Indian classical music

something beyond the mundane through the medium of the arts.
The evolution of poetry, painting and other visual arts has been preserved on stone, leaves and
paper but music being auditory, no such evidence exists. As such it is not possible to listen today
to the music of the ancient times.
Inspite of such a variety of cultural interactions, our music has remained essentially melodic. In
melody, one note follows the other, making for a continued unity of effect, whereas in harmony
musical sounds are superimposed on one another. Our classical music has retained its melodic
quality.

It is usual to begin the history of Indian music with the melodic patterns of vedic chanting. The
oldest music, which possessed a grammar was the vedic. Of course, the Rig-Veda is said to be
the oldest: nearly 5000 years old. The psalms of the Rig-Veda were called the richas. The
Yajur Veda was also a religious chant. But actual music in Northern or Southern India, of
those bygone days could not have only been of this kind. There were non-Aryan people with
their own art. For instance, Santhal music from the Eastern region of India may have been
passed down from them. While the differences are obvious, there is no doubt that such music
of the people contributed to the formation of what we now call Hindustani Classical Music.
Natya Shastra of Bharata is another important landmark in the history of Indian music. It is supposed to have been written sometime
between the 2nd century B.C. and the 2nd century A.D. Some scholars are even doubtful whether it is the work of one author and the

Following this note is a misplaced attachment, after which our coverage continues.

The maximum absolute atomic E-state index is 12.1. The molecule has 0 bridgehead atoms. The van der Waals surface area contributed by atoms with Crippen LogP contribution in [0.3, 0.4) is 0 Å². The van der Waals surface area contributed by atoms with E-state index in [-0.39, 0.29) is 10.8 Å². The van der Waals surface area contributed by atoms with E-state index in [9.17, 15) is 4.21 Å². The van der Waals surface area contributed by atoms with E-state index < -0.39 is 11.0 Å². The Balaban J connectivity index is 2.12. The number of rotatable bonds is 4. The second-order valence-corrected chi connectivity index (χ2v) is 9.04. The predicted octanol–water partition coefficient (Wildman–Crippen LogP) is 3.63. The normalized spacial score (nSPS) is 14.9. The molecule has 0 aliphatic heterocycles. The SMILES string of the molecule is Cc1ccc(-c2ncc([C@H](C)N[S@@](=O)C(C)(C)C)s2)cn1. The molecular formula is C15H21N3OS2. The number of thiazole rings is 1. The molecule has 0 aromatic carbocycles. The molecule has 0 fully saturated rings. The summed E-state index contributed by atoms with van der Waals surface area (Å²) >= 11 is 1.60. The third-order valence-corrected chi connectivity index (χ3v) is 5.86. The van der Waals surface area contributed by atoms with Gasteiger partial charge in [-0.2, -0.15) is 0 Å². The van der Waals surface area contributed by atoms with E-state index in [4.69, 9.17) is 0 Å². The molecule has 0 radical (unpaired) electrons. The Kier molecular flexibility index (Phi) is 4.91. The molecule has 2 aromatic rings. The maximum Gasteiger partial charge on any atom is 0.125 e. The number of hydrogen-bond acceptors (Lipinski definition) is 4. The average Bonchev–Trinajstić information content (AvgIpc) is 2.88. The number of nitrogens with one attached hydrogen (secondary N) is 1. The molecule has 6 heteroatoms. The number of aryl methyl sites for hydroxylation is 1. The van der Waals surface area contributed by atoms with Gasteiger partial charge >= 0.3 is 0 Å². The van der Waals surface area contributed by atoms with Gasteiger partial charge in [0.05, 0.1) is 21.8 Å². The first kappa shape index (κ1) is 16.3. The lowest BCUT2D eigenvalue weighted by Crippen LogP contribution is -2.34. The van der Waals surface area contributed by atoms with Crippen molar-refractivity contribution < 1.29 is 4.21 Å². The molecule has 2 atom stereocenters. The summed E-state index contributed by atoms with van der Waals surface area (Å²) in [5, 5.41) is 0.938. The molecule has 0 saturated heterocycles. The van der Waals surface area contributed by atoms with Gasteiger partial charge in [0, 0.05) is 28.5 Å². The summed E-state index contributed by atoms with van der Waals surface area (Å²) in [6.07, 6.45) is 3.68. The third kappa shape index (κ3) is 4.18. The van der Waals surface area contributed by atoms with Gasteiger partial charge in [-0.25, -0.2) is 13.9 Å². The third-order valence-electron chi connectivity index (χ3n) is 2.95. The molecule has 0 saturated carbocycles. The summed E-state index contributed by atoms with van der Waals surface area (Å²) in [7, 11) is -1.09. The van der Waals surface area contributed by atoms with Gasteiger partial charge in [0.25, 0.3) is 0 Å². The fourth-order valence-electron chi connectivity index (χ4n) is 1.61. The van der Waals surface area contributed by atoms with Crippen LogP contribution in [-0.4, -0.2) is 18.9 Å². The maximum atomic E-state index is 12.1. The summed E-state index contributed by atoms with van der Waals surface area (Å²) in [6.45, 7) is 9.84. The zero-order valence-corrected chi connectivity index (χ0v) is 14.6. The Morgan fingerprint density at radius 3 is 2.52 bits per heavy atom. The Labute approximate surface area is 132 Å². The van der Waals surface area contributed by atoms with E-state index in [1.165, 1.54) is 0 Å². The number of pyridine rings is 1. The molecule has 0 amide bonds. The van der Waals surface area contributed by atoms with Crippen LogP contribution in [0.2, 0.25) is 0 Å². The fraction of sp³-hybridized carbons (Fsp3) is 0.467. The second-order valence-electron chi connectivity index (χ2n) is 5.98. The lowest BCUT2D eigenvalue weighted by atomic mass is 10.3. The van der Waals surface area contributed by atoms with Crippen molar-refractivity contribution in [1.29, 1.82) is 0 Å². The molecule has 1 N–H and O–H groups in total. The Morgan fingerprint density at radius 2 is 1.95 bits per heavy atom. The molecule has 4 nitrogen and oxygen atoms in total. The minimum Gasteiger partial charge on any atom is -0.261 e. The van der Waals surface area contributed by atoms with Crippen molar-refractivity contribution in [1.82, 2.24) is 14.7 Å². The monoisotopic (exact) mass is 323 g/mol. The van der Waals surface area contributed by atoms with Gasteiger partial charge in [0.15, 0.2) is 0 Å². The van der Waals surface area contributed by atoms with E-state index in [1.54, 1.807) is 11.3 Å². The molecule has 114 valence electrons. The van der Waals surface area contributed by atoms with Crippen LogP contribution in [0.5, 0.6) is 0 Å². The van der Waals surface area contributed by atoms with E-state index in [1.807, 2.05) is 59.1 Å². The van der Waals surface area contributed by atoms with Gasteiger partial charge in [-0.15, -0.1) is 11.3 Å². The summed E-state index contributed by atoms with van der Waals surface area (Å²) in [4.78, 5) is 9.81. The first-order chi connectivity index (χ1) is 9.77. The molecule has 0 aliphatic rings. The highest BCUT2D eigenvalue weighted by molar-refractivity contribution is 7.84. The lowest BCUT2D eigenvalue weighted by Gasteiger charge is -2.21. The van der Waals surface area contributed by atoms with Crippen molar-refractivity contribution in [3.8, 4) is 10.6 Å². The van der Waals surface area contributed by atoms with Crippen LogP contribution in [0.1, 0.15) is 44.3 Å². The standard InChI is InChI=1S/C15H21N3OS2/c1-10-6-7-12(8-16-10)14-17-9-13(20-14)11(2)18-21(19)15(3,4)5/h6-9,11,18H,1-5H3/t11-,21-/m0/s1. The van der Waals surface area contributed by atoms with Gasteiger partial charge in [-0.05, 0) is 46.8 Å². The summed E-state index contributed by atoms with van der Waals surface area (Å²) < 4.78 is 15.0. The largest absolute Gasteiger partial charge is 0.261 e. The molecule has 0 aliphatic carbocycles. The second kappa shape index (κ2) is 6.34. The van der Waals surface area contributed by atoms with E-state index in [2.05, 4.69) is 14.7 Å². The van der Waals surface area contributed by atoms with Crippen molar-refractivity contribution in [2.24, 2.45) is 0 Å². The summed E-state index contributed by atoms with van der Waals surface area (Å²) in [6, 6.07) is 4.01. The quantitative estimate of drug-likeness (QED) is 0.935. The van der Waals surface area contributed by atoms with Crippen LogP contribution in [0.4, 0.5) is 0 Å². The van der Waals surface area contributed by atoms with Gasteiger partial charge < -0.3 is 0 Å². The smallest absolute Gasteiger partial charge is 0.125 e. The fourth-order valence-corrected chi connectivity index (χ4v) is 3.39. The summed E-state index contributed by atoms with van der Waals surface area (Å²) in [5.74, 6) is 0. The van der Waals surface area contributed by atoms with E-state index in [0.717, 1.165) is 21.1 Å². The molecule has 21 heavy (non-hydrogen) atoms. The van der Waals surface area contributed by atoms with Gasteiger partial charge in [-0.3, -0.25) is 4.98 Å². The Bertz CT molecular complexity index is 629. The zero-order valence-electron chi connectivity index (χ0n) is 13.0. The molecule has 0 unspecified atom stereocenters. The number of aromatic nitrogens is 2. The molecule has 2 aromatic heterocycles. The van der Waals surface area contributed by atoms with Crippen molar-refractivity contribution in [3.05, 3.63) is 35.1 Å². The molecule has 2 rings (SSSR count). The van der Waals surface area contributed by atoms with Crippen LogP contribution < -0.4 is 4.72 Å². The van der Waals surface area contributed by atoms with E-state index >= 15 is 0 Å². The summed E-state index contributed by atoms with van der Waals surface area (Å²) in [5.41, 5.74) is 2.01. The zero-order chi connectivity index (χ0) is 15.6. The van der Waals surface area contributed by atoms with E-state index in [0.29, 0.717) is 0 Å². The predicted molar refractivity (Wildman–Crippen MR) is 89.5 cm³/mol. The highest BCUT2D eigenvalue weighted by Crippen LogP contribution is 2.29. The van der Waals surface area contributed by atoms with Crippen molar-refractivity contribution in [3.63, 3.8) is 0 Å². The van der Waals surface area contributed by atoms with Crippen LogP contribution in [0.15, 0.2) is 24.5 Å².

work might well have been a compendium – at least, the version which is available to us. The Natya Shastra is a comprehensive work
mainly dealing with dramaturgy. But a few chapters of this deal with music. Therein we get information on scales, melodic forms, tala
and musical instruments. The then contemporary music recognized two standard scales. These were called gramas. The word grama
is itself perhaps derivable from the idea of group or sect: a village, for instance. This probably lead to a set of svaras or notes being
called grama. This could roughly be translated as scales. There were then two gramas prevalent. One was called the Shadja grama,
the other one was the Madhyama grama. The difference between the two was only in one note, the panchama. To speak more
accurately. we say that the panchama in madhyama grama was one sruti lower than the panchama in shadja grama.

Sa re ga ma pa dha ni
This is the mela aaroh of the modern raga Bilaval. Besides these seven shuddha notes or svaras there are five variants, making in all
twelve notes to a saptak.
Sa re re ga ga ma ma pa dha dha ni ni
There are, of course, finer variations: these are the shrutis, It is better, therefore, to call these 12 tonal regions rather than notes.
All known ragas are grouped within this twelve tone scale. Indeed. it was a Carnatic musicologist –
Venkatmukhi of the 17th century, who gave a system of 72 melas formed out of these twelve tones. Later
on, in the 20th century, Pt. Bhatkhande, chose 10 out of the 72 to classify Hindustani ragas

Categories: Culture and History

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